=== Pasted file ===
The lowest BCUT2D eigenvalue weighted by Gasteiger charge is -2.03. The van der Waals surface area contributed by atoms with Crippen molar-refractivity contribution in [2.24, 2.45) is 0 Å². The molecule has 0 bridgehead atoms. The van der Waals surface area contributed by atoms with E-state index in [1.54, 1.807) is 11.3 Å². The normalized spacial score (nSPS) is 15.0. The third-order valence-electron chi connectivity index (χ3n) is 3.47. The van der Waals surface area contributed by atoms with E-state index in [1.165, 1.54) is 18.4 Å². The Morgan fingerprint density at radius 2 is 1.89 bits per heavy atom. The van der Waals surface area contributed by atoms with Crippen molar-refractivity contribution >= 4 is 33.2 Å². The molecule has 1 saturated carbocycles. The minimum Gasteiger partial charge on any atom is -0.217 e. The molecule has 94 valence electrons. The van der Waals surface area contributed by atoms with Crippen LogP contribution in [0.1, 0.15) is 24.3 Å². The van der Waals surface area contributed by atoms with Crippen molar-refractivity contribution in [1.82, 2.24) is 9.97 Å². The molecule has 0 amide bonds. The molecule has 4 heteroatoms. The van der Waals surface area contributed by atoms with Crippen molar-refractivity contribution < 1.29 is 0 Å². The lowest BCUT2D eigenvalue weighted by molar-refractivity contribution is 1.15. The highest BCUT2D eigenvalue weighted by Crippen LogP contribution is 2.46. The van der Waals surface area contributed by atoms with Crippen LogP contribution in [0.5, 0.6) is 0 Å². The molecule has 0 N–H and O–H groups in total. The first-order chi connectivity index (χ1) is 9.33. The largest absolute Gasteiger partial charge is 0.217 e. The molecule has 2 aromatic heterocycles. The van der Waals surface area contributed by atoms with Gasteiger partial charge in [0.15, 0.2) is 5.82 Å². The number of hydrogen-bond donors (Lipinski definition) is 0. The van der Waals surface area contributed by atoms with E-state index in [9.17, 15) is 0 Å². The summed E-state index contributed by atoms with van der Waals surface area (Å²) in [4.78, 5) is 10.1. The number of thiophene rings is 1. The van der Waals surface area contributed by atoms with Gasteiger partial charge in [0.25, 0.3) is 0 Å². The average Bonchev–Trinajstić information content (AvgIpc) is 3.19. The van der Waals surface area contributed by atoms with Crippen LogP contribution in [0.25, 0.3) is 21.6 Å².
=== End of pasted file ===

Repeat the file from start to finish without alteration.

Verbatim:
The lowest BCUT2D eigenvalue weighted by Gasteiger charge is -2.03. The van der Waals surface area contributed by atoms with Crippen molar-refractivity contribution in [2.24, 2.45) is 0 Å². The molecule has 0 bridgehead atoms. The van der Waals surface area contributed by atoms with E-state index in [1.54, 1.807) is 11.3 Å². The normalized spacial score (nSPS) is 15.0. The third-order valence-electron chi connectivity index (χ3n) is 3.47. The van der Waals surface area contributed by atoms with E-state index in [1.165, 1.54) is 18.4 Å². The Morgan fingerprint density at radius 2 is 1.89 bits per heavy atom. The van der Waals surface area contributed by atoms with Crippen molar-refractivity contribution >= 4 is 33.2 Å². The molecule has 1 saturated carbocycles. The minimum Gasteiger partial charge on any atom is -0.217 e. The molecule has 94 valence electrons. The van der Waals surface area contributed by atoms with Crippen LogP contribution in [0.1, 0.15) is 24.3 Å². The van der Waals surface area contributed by atoms with Crippen molar-refractivity contribution in [1.82, 2.24) is 9.97 Å². The molecule has 0 amide bonds. The molecule has 4 heteroatoms. The van der Waals surface area contributed by atoms with Crippen molar-refractivity contribution < 1.29 is 0 Å². The lowest BCUT2D eigenvalue weighted by molar-refractivity contribution is 1.15. The highest BCUT2D eigenvalue weighted by Crippen LogP contribution is 2.46. The van der Waals surface area contributed by atoms with Crippen LogP contribution in [0.5, 0.6) is 0 Å². The molecule has 0 N–H and O–H groups in total. The first-order chi connectivity index (χ1) is 9.33. The largest absolute Gasteiger partial charge is 0.217 e. The molecule has 2 aromatic heterocycles. The van der Waals surface area contributed by atoms with Gasteiger partial charge in [0.15, 0.2) is 5.82 Å². The number of hydrogen-bond donors (Lipinski definition) is 0. The van der Waals surface area contributed by atoms with E-state index in [9.17, 15) is 0 Å². The summed E-state index contributed by atoms with van der Waals surface area (Å²) in [4.78, 5) is 10.1. The number of thiophene rings is 1. The van der Waals surface area contributed by atoms with Gasteiger partial charge in [0.25, 0.3) is 0 Å². The average Bonchev–Trinajstić information content (AvgIpc) is 3.19. The van der Waals surface area contributed by atoms with Crippen LogP contribution in [0.25, 0.3) is 21.6 Å².